Annual Humanitarian Award Acceptance Speech, delivered before the Lions International (April 8, 1961)
From a heart overflowing with happy gratitude I greet you for your years of service to the blind, and your warm homage to me. How marvelous it is -- over six hundred thousand Lions have given their might and ingenuity to our cause so that the blind of America, and throughout the world, might rejoice in intellectual light and some of them restored to the blessing of sight! These are among the miracles of the new era of humanity in which we who have faith believe. Such enormous good has been and continues to be wrought that I am sure you will stand by the American Foundation for the Blind in further useful service.
It is wonderful for me to realize the progress of the Lions since they welcome me years ago to their warmhearted fellowship. With an indescribable thrill of gratification, I keep going over in my mind the advance of government programs as well as voluntary and civic activities of other clubs in serving the sightless. With earnest confidence, I express the new steps that I trust will be taken to acquire still greater service to those who cannot see.
It is tragic that only half the conditions which cause loss of sight are understood and, as a result, there has not been discovered a sufficient remedy for thousands of injured eyes. The need of research remains imperative and that means enlarging the number of trained men and women in research and ophthalmology.
Because you Lions and others have increased public understanding and helpfulness, more and more blind persons are performing excellent work in countless jobs, but there are far from enough personnel and other practical means -- counseling, adjustment and tangible rehabilitation assistance -- which would quicken the return of the blind to useful labor. I am heartily grateful to Congress for continuing to increase aid to the states for vocational rehabilitation programs.
It still remains a deplorable fact, however, that nearly one- half of the blind of the United States, and considerably more than that number in other parts of the world, are dependent upon some sort of public assistance because of their age and other circumstances. Amounts of assistance to these people are grievously small and it is urgent that the national and state governments should endeavor to increase their aid to them.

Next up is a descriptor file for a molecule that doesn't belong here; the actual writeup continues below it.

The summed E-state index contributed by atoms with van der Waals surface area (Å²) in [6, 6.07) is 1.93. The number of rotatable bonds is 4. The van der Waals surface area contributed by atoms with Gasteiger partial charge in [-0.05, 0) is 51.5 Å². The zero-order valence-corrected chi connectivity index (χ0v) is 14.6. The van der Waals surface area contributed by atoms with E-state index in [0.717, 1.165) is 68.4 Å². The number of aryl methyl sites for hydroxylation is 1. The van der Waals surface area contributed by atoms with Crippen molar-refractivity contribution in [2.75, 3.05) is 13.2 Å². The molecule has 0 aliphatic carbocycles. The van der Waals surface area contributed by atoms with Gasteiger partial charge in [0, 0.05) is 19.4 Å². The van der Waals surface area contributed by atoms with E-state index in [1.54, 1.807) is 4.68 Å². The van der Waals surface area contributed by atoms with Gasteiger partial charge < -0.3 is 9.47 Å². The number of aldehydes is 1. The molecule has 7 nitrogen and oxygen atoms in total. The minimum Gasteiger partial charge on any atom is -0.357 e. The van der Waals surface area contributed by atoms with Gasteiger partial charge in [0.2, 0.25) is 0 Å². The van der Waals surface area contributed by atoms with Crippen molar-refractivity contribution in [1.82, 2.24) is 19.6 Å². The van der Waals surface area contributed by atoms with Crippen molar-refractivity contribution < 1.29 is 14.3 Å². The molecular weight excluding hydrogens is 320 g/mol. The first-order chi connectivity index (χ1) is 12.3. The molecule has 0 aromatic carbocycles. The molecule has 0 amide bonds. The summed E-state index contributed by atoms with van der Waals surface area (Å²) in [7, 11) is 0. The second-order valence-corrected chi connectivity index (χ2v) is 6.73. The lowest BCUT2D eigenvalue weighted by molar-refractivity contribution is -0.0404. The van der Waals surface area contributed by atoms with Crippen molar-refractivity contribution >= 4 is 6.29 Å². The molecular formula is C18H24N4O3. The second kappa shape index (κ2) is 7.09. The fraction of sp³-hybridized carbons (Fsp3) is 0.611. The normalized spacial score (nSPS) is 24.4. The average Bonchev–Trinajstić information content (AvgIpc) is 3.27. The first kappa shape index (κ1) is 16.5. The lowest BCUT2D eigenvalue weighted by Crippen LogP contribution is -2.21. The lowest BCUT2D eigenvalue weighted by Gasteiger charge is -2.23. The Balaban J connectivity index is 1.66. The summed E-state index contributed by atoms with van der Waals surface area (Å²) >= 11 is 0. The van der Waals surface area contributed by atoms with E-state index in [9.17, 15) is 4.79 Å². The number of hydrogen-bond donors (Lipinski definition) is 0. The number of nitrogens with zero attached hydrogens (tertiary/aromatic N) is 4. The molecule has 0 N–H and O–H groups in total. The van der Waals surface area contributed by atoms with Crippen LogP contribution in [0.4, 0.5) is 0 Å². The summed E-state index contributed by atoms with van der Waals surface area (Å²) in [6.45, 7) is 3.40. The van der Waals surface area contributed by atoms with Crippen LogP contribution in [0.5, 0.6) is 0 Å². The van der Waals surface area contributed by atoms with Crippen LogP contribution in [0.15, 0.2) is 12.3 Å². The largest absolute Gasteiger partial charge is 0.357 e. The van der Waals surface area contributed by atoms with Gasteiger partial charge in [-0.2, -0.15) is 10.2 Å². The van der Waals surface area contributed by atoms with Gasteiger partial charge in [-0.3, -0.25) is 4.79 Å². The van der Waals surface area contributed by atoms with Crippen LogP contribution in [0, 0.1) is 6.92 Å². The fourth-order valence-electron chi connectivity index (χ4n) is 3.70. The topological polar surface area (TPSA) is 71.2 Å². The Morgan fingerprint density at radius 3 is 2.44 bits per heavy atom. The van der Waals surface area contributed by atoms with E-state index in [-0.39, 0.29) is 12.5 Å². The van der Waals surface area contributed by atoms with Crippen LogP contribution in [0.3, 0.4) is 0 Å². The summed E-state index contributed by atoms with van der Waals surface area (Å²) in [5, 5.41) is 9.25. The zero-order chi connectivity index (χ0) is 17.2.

While there remains occasional controversy over Federal aid to education, there seems to be a growing conviction that the Federal Government should at least provide education and funds to promote schooling of children who are physically, mentally or emotionally handicapped. Think of it -- probably seventy-five percent of all such children are denied the right of any education, and it is known that a large percent of them could benefit by instruction! Of course, we know how expensive special education is, but America should provide this advantage, so unspeakably precious to families whose young blind are growing up to adulthood. As matters now stand, there are more than fifteen thousand blind children in school -- approximately one-half in residential schools and the other day public schools. I am shocked to realize that there is probably an equal number of children without sight who are still not being educated. I am grieved by the information that the American Foundation for the blind has discovered a distress number of blind children in homes for the mentally retarded, and who should never have been sent to such institutions. It saddens me in inexpressibly to learn that this country urgently needs more educational agencies for blind children, more teachers, more embossed and an increased of amount school materials.
It is cheering for me to observe the great attention that is now being given to the special needs of elder blind people. More than ever, I abhor the idea of placing old blind persons in asylums or homes just for the blind. I believe that the blind are like other human beings -- they desire homes cheered by friendship, interesting amusements and opportunities for normal family living. Nothing, surely, can be more damaging and undesirable than situating them in institutions without a chance of home pleasures or the joys of social life. Who has the heart to segregate those who see to find wholesome pleasure or delightful experiences?
Truly it cheers me to know that some members of Congress, among them my good friend, Senator Lister Hill, are advocating greater activity in preserving the health and rehabilitation of the handicapped throughout the world. Earnestly I beseech you Lions to work further with them and the American Foundation for Overseas Blind in finding ways to solve the terrific problem of eye ailments and rehabilitation of blind people -- a desperate condition that cries for attention, particularly in Latin America, South Asia, the Middle and Near East, and Africa. Only when America and all other countries put energy and enthusiasm into the work of increasing the opportunities of the blind and saving sight shall mankind be blessed with the right to see.
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